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tweezers

[twee-zerz] /ˈtwi zərz/
noun, (used with a singular or plural verb)
1.
small pincers or nippers for plucking out hairs, extracting splinters, picking up small objects, etc.
Origin
1645-1655
1645-55; plural of tweezer, equivalent to obsolete tweeze case of surgical instruments (aphetic form of earlier etweese < French étuis, plural of étui, noun derivative of Old French étuier to keep < Latin stūdiāre to care for) + -er1

tweezer

[twee-zer] /ˈtwi zər/
noun
1.
Dictionary.com Unabridged
Based on the Random House Dictionary, © Random House, Inc. 2014.
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Examples from the web for tweezers
  • Inside were scalpels, tweezers and other surgical tools.
  • But the new, well, spin in this research is using optical tweezers to rotate objects.
  • The pellets are grey, matted lumps in the water and are easy to pull apart with toothpicks and tweezers.
  • Most of us remember poking around a frog's innards during high school biology with a pair of rusty tweezers.
  • You'll also want to include tweezers, since you'll likely get several wood splinters while in the wilderness.
  • Create a first-aid kit with bandages, antibiotic ointment, tweezers and over-the-counter medications for pain and nausea.
  • Pick up a small bead with the tweezers, dip into glue and place on the sock below the carrot nose.
  • Run your fingers over salmon and remove any bones with clean tweezers.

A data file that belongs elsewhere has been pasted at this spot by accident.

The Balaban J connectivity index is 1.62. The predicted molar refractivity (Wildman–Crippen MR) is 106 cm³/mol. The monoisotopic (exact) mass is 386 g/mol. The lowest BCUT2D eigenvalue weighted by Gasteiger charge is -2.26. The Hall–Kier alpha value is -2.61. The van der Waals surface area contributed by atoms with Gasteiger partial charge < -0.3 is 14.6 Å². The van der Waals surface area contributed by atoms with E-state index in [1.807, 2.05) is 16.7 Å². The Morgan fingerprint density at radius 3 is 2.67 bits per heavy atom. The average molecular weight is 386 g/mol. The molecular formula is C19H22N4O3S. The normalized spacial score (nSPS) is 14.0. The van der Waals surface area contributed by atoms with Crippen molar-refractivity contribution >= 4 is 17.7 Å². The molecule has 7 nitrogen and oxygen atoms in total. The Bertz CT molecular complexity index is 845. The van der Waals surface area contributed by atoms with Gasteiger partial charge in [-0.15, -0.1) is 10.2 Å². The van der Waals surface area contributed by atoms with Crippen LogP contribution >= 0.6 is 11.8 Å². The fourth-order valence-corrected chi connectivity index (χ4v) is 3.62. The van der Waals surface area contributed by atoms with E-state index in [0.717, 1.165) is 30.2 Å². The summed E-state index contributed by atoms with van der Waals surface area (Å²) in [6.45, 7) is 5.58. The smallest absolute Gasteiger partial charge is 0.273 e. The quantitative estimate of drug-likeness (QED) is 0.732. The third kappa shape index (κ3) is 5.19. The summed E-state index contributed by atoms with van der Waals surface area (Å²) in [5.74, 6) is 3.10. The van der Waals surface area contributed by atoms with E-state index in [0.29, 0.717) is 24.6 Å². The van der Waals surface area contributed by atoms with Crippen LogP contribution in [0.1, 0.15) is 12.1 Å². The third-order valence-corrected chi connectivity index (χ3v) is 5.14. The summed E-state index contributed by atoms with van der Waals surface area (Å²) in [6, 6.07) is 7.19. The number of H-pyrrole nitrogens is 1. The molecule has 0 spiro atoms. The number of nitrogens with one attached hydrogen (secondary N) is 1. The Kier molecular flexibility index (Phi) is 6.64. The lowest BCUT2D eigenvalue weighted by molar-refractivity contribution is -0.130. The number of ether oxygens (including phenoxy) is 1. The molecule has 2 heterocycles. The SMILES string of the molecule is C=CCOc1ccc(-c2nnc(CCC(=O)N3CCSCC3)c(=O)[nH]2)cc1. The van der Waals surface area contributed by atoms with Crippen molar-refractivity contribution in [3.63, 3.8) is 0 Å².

• Then he heads home to pluck the teeny bullet out with his tweezers.
  • Otherwise, you can pull out the stinger with tweezers or your fingers, but avoid pinching the venom sac at the end of the stinger.
British Dictionary definitions for tweezers

tweezers

/ˈtwiːzəz/
plural noun
1.
a small pincer-like instrument for handling small objects, plucking out hairs, etc Also called pair of tweezers, (esp US) tweezer
Word Origin
C17: plural of tweezer (on the model of scissors, etc), from tweeze case of instruments, from French étuis cases (of instruments), from Old French estuier to preserve, from Vulgar Latin studiāre (unattested) to keep, from Latin studēre to care about
Collins English Dictionary - Complete & Unabridged 2012 Digital Edition
© William Collins Sons & Co. Ltd. 1979, 1986 © HarperCollins
Publishers 1998, 2000, 2003, 2005, 2006, 2007, 2009, 2012
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Word Origin and History for tweezers
n.

1650s, extended from tweezes, plural of tweeze "case for tweezers" (1620s), a shortening of etweese, considered as plural of etwee (1610s) "a small case," from French étui "small case" (see etui). Sense transferred from the case to the implement inside it.

Online Etymology Dictionary, © 2010 Douglas Harper
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